The Engineer has released its yearly survey into the salaries and job prospects of engineers across the UK, and it has revealed fascinating insights into the state of the engineering industry, the direction it’s going, and how businesses can hire the right talent, while retaining the talent they already have.
The survey has found that the average salary of an engineer in the UK is £57,366. Good pay is one of the main motivators for people looking to join the engineering industry, and the survey records that salaries can go as high as £150,000 at director level.
However, the survey also found that only 55% of engineers say they’re happy in their current role, so it’s clear the industry needs to make drastic improvements to retain talent.
But before you can retain talent, you have to find it in the first place. With competition for new engineers getting more fierce each year, engineering firms have to make sure to stand out from the crowd when it comes to recruitment.
The survey found that the average mean salary has actually decreased since last year, and with the cost of living crisis only having worsened, talented engineers will be looking at all available options for jobs that offer more pay.
As previously mentioned, a strong salary is expected in the industry, so wherever possible companies need to be offering the most competitive salaries they can to attract new talent.
It’s clear that not everyone is, as 47% of engineers are actively looking for another job. This is an increase compared to the previous year, so engineering companies need to start focusing on staff retention if they don’t want to risk losing their top talent to rival firms.
Since the pandemic, remote working has become the norm across almost every industry. Many engineering firms have embraced this, as more and more candidates are looking for it, even prioritising flexible working over salary.
To attract new talent, engineering companies will need to change with the time and offer remote working as standard, or else will see competitors absorb all new engineers entering the field.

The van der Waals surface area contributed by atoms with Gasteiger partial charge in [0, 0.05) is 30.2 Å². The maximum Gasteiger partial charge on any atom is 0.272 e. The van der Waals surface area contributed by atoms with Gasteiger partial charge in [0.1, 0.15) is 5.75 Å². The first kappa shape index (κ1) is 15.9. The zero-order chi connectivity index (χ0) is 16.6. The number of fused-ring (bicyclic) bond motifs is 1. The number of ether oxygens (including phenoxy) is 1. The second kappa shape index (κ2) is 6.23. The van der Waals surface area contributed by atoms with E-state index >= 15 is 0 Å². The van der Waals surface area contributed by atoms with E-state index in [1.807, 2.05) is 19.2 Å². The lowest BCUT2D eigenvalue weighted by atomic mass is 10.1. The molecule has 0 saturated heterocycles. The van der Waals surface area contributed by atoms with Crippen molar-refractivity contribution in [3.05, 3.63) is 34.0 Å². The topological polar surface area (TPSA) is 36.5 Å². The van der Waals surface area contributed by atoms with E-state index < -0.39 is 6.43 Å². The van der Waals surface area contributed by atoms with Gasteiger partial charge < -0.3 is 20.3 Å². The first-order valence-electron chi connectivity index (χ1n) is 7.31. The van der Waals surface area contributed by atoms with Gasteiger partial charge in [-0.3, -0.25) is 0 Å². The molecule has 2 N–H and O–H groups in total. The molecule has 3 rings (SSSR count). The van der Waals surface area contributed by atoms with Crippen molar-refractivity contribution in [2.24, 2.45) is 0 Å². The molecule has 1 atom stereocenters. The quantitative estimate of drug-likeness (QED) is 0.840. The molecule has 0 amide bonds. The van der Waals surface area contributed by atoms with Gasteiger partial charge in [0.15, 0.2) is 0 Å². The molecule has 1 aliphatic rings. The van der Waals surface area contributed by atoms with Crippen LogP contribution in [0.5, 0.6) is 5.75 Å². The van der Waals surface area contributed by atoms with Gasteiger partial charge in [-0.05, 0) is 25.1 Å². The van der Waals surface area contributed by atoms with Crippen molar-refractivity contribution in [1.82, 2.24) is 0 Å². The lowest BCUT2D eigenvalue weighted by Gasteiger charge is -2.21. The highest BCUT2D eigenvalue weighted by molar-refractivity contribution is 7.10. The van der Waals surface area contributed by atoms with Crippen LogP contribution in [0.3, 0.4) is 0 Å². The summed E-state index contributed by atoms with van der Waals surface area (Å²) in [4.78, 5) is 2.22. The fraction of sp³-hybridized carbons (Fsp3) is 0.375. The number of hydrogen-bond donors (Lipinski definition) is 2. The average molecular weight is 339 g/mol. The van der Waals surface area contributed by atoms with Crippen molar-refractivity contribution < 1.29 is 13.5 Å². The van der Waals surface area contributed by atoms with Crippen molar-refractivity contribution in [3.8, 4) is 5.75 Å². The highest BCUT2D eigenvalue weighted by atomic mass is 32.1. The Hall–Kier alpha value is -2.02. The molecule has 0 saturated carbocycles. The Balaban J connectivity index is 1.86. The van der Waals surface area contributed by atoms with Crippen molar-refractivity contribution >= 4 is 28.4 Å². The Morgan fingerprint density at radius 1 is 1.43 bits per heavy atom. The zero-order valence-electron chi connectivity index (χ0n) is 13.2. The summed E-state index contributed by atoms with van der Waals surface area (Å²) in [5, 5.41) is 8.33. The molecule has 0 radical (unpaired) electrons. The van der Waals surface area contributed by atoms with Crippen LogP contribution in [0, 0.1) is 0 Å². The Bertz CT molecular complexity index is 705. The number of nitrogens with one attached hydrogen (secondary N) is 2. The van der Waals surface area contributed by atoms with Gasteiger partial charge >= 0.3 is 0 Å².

A strong brand is more important than ever. With new engineering companies starting up, and others diversifying into new industries, a strong brand is vital for standing out from the crowd.
Branding is what separates one business from another, makes them easily identifiable, and can make a huge difference in whether or not people decide to apply to work for them.
Shockingly, the survey revealed that 10% of engineers surveyed are considering leaving the engineering industry altogether. This is devastating news for the industry as a whole, as there is already a skills shortage hampering growth. But it is also bad for individual businesses, as it can cost around £30,000 in lost productivity to hire and train someone new.
To avoid this, engineering businesses should make staff retention a priority.
Culture can be make or break for any business. It can help keep morale up when working on difficult projects, and for some it’s more important than salary. When considering a job move, as many engineers are, culture may well be the thing that stops them from moving on.
Because of that, engineering businesses are looking to improve their culture, building relationships between team members through social events, or running workshops to upskill other team members. This initiatives can make a place far nicer to work, and really do improve perceptions of a business.
While there are many engineering students studying STEM subjects, many of them drop out of university, or abandon an engineering career before it can even start, due to competition for roles.
Some companies are opting to invest heavily in learning and development programs to help their staff develop and grow throughout their careers, upskilling as the industry changes. This not only increases the ability of your team to work across different projects, but also increases company loyalty.
Engineers want to learn. According to an earlier survey, 86% of workers say that job training is important to them, 59% say that training would improve their job performance, and 51% believe it would improve their self-confidence.
Being given the opportunity to learn on the job is incredibly valuable in an industry like engineering, where things are changing all the time. Engineers value flexibility, progression, and job security. If you can help them become more resilient to shifts in the industry, they’ll want to stay, and will recommend you to others.
Women account for just 16% of junior engineers, and this number shrinks at every senior level, with just 5% of directors being female.
Getting more women into engineering would introduce a huge injection of talent into the hiring pool, so it should be a priority for more businesses to sponsor universities, offer internships, and hire women across all levels of the business.
These survey results illuminate a lot about the current state of the industry, and show areas where businesses should focus their efforts when it comes to recruitment, retention, and overall development for their engineering staff.
When you say the word engineer, many people will think of a man, as the industry has been dominated by men for much of i...Read full blog